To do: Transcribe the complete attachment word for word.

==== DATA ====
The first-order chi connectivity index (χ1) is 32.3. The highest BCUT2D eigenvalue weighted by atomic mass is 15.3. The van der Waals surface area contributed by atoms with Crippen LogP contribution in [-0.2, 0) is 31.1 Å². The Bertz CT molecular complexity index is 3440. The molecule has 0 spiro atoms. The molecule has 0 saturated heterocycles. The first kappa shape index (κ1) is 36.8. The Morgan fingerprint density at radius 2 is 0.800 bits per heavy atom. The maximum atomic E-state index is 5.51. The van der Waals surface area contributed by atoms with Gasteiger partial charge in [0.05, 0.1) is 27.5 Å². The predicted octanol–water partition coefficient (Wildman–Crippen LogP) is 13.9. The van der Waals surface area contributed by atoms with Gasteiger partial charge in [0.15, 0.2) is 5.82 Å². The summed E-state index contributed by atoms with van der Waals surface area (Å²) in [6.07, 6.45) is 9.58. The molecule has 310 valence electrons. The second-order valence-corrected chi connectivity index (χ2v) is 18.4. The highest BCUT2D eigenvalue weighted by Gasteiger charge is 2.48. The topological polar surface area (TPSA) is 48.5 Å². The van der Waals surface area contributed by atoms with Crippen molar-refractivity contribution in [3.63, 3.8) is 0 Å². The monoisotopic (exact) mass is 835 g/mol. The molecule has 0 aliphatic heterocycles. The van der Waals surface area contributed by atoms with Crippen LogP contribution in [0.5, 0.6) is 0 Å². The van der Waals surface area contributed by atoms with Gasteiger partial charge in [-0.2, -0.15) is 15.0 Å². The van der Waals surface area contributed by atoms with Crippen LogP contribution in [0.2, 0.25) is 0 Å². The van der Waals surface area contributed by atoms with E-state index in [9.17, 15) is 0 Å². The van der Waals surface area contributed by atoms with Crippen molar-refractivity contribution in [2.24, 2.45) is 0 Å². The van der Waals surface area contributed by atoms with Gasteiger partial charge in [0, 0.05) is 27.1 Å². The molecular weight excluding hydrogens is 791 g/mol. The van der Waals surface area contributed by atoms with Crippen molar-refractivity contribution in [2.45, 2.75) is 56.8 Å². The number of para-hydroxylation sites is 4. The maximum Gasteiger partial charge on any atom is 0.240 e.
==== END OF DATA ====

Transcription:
The first-order chi connectivity index (χ1) is 32.3. The highest BCUT2D eigenvalue weighted by atomic mass is 15.3. The van der Waals surface area contributed by atoms with Crippen LogP contribution in [-0.2, 0) is 31.1 Å². The Bertz CT molecular complexity index is 3440. The molecule has 0 spiro atoms. The molecule has 0 saturated heterocycles. The first kappa shape index (κ1) is 36.8. The Morgan fingerprint density at radius 2 is 0.800 bits per heavy atom. The maximum atomic E-state index is 5.51. The van der Waals surface area contributed by atoms with Gasteiger partial charge in [0.05, 0.1) is 27.5 Å². The predicted octanol–water partition coefficient (Wildman–Crippen LogP) is 13.9. The van der Waals surface area contributed by atoms with Gasteiger partial charge in [0.15, 0.2) is 5.82 Å². The summed E-state index contributed by atoms with van der Waals surface area (Å²) in [6.07, 6.45) is 9.58. The molecule has 310 valence electrons. The second-order valence-corrected chi connectivity index (χ2v) is 18.4. The highest BCUT2D eigenvalue weighted by Gasteiger charge is 2.48. The topological polar surface area (TPSA) is 48.5 Å². The van der Waals surface area contributed by atoms with Crippen molar-refractivity contribution in [3.63, 3.8) is 0 Å². The monoisotopic (exact) mass is 835 g/mol. The molecule has 0 aliphatic heterocycles. The van der Waals surface area contributed by atoms with Crippen LogP contribution in [0.5, 0.6) is 0 Å². The van der Waals surface area contributed by atoms with Gasteiger partial charge in [-0.2, -0.15) is 15.0 Å². The van der Waals surface area contributed by atoms with Crippen LogP contribution in [0.2, 0.25) is 0 Å². The van der Waals surface area contributed by atoms with E-state index in [9.17, 15) is 0 Å². The van der Waals surface area contributed by atoms with Crippen molar-refractivity contribution in [2.24, 2.45) is 0 Å². The van der Waals surface area contributed by atoms with Gasteiger partial charge in [0, 0.05) is 27.1 Å². The molecular weight excluding hydrogens is 791 g/mol. The van der Waals surface area contributed by atoms with Crippen molar-refractivity contribution in [2.45, 2.75) is 56.8 Å². The number of para-hydroxylation sites is 4. The maximum Gasteiger partial charge on any atom is 0.240 e.